Role Models -K’atlo’dechee First Nation
THE STORY – Grade 4-6 students from K’atlo’dechee First Nation, NWT, produced this project on what it means to be a role model,. They identified the values and actions of the individuals that were role models to them, and then how they could be role models to others.
THE PROCESS – We wanted it to be fun (and funny) so we came up with a story that let them act, operate cameras, write & perform a song and spend a day filming out on the land at the school’s day camp.
THE PRODUCT – The finished video provides a great way for the class to refer back to the theme of being a role model. Students love watching it over and over, and it’s also a great way for parents and families to see what their children are doing at school and be part of that.
P.S. – Digital Media Storytelling is a great way for students to work together creatively to explore themes and values and to share those ideas in a fun and interesting way with others. Contact firstname.lastname@example.org for information on how you can provide an opportunity like this for your students.
Residential School Song Recording Project
THE STORY – High School students from Diamond Jenness Secondary School in Hay River, NWT, wrote a rap about Residential Schools and wanted to develop it into a song.
THE PROCESS – The students were able to spend three mornings with a professional producer to write and record a song and create a video. Rik brought professional recording equipment and instruments and worked with the students to produce the rap into a song and then film and edit the video.
THE PRODUCT – When the video was uploaded to Facebook it got dozens of shares, likes and comments and over 6500 views in just a few days. The buzz came to the attention of reporters at CBC North, who did an interview with the students and featured their video on the news.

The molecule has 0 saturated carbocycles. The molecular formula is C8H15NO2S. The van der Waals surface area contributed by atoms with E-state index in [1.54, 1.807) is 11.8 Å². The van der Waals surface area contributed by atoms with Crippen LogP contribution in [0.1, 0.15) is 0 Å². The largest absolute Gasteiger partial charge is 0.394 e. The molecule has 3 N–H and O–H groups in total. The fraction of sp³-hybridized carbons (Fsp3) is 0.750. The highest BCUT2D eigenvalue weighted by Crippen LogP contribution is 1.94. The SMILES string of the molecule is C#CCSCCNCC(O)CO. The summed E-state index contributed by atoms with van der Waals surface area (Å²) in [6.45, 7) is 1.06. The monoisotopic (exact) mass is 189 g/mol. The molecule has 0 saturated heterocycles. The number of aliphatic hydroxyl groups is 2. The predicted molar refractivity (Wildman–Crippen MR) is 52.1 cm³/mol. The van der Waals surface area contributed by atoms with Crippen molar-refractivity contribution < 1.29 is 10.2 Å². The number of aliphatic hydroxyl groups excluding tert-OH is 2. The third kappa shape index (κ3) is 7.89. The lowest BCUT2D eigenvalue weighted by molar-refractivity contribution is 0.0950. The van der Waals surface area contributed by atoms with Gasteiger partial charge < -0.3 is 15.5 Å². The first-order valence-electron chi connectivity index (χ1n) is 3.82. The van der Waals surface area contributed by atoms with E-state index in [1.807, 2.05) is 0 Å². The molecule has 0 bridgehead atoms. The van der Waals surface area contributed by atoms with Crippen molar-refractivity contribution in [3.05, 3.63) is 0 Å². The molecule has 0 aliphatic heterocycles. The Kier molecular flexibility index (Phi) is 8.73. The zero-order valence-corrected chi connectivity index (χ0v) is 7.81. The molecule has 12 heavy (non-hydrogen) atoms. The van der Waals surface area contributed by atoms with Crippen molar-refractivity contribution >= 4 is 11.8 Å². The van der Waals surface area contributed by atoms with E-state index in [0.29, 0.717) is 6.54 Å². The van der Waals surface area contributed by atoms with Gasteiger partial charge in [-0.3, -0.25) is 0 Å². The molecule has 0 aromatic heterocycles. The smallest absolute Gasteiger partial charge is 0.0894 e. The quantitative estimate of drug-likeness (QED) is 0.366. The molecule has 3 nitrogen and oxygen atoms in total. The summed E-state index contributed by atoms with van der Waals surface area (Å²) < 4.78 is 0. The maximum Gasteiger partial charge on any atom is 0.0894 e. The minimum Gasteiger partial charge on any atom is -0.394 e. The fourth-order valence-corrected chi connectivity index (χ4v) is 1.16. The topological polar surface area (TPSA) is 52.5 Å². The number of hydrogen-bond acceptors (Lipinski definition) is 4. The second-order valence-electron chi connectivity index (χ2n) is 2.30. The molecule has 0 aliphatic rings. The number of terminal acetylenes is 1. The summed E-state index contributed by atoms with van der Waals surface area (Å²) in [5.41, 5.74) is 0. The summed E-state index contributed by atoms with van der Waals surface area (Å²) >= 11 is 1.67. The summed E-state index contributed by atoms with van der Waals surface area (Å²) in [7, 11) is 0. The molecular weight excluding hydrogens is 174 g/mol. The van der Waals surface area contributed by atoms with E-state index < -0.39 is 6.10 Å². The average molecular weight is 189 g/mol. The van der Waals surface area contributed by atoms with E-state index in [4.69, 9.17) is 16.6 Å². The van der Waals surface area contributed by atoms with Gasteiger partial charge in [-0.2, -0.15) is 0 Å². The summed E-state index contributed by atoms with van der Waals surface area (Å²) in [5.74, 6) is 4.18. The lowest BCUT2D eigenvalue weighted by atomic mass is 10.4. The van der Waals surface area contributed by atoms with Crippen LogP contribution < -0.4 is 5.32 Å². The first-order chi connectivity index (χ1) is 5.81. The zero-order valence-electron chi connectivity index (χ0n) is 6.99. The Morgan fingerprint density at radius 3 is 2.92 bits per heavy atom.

P.S. – A multimedia project like this provides a great opportunity to build community support, and draw attention to the creativity of students and the work they do in school. Contact email@example.com for information on providing an opportunity like this for your students.
Songwriting & Slam Poetry Project
THE STORY – Over 4 days, 200 Grade 10 students from the ELC in Fort St John, B,C. wrote 6 songs and a bunch of slam poems.
THE PROCESS – Students were divided into 7 groups…6 groups chose songwriting and 1 group chose slam poetry. Each group had one 3 hour session with a professional songwriter & slam poet to write and rehearse their song. Writers in the slam poetry session each wrote their own. On Friday, the entire school performed the songs and slam poems for each other.
THE PRODUCT – The creative process of working together collaboratively was the priority and focus of this project. Creativity requires risk-taking. Sharing ideas. Singing. Playing an instrument. And for students to step out of their comfort zone and take a creative risk they need a safe & supportive environment.
This video was put together to show the process, and get feedback from some of the students and staff on what the experience was like for them, and hearing in their own words what impact it had on them personally. Contact firstname.lastname@example.org to provide an opportunity like this for your students.
Tlicho Student Storytellers From Wekweètì
THE STORY – Students at Alexis Arrowmaker School in Wekweètì, NWT produced a few videos celebrating life at their school.
THE PROCESS – Staff and students spent four days working with a professional producer to ‘Show & Tell’ the story about life at their school. They filmed, ‘The Daily Mile’, singing O Canada in Tlicho, salsa dance class, music in the classroom and made a short horror film. Students ran cameras, brainstormed, developed a shot list, learned to edit, write and record music.
THE PRODUCT – the finished videos were a great snapshot into the opportunities students at Alexis Arrowmaker have. The short videos showcase the athletics, from soccer practice to dance, the climbing wall and the daily exercise routine. After recording the audio of the students singing O Canada in Tlicho, they made a lyric video that acts as a great educational video.
P.S. – Multimedia projects are uniquely suited to capturing the diversity of a school and the students, providing opportunities for everyone to get involved in a way that plays to their strengths. Contact email@example.com if you’d like students in your school to have an opportunity like this.
Better Together – Pic Mobert First Nation
THE STORY – Students & staff from Netamisakomik Centre for Education, Pic Mobert First Nation, ON celebrated all the ways that they are ‘Better Together.’
THE PROCESS – We wanted to build school spirit and highlight the value of each student and the difference everyone can make. Students were involved in writing the song featured in this video. They wrote and performed the slam poem and came up with activities they filmed that showed the different ways that they were together.